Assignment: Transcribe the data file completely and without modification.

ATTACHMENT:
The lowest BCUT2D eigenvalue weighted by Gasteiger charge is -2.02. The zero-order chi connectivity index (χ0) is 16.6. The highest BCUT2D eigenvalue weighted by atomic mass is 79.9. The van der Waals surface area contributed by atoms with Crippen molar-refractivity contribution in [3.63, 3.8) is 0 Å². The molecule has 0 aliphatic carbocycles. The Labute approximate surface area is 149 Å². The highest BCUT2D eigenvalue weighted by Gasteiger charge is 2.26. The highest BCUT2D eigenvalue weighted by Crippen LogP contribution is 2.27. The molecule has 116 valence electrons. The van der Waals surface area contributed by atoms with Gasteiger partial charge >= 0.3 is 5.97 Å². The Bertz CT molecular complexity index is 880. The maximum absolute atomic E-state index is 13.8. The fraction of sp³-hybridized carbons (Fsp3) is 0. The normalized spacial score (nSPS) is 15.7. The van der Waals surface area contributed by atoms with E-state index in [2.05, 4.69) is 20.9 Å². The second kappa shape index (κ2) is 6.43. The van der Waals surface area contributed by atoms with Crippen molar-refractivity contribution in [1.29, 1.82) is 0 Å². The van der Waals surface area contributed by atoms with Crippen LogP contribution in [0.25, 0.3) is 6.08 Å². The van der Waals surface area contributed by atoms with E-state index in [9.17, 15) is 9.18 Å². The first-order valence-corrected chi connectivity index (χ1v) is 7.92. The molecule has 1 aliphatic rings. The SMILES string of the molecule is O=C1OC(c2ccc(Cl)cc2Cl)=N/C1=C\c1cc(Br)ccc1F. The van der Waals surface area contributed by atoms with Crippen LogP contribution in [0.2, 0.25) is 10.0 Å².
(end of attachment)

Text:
The lowest BCUT2D eigenvalue weighted by Gasteiger charge is -2.02. The zero-order chi connectivity index (χ0) is 16.6. The highest BCUT2D eigenvalue weighted by atomic mass is 79.9. The van der Waals surface area contributed by atoms with Crippen molar-refractivity contribution in [3.63, 3.8) is 0 Å². The molecule has 0 aliphatic carbocycles. The Labute approximate surface area is 149 Å². The highest BCUT2D eigenvalue weighted by Gasteiger charge is 2.26. The highest BCUT2D eigenvalue weighted by Crippen LogP contribution is 2.27. The molecule has 116 valence electrons. The van der Waals surface area contributed by atoms with Gasteiger partial charge >= 0.3 is 5.97 Å². The Bertz CT molecular complexity index is 880. The maximum absolute atomic E-state index is 13.8. The fraction of sp³-hybridized carbons (Fsp3) is 0. The normalized spacial score (nSPS) is 15.7. The van der Waals surface area contributed by atoms with E-state index in [2.05, 4.69) is 20.9 Å². The second kappa shape index (κ2) is 6.43. The van der Waals surface area contributed by atoms with Crippen molar-refractivity contribution in [1.29, 1.82) is 0 Å². The van der Waals surface area contributed by atoms with Crippen LogP contribution in [0.25, 0.3) is 6.08 Å². The van der Waals surface area contributed by atoms with E-state index in [9.17, 15) is 9.18 Å². The first-order valence-corrected chi connectivity index (χ1v) is 7.92. The molecule has 1 aliphatic rings. The SMILES string of the molecule is O=C1OC(c2ccc(Cl)cc2Cl)=N/C1=C\c1cc(Br)ccc1F. The van der Waals surface area contributed by atoms with Crippen LogP contribution in [0.2, 0.25) is 10.0 Å².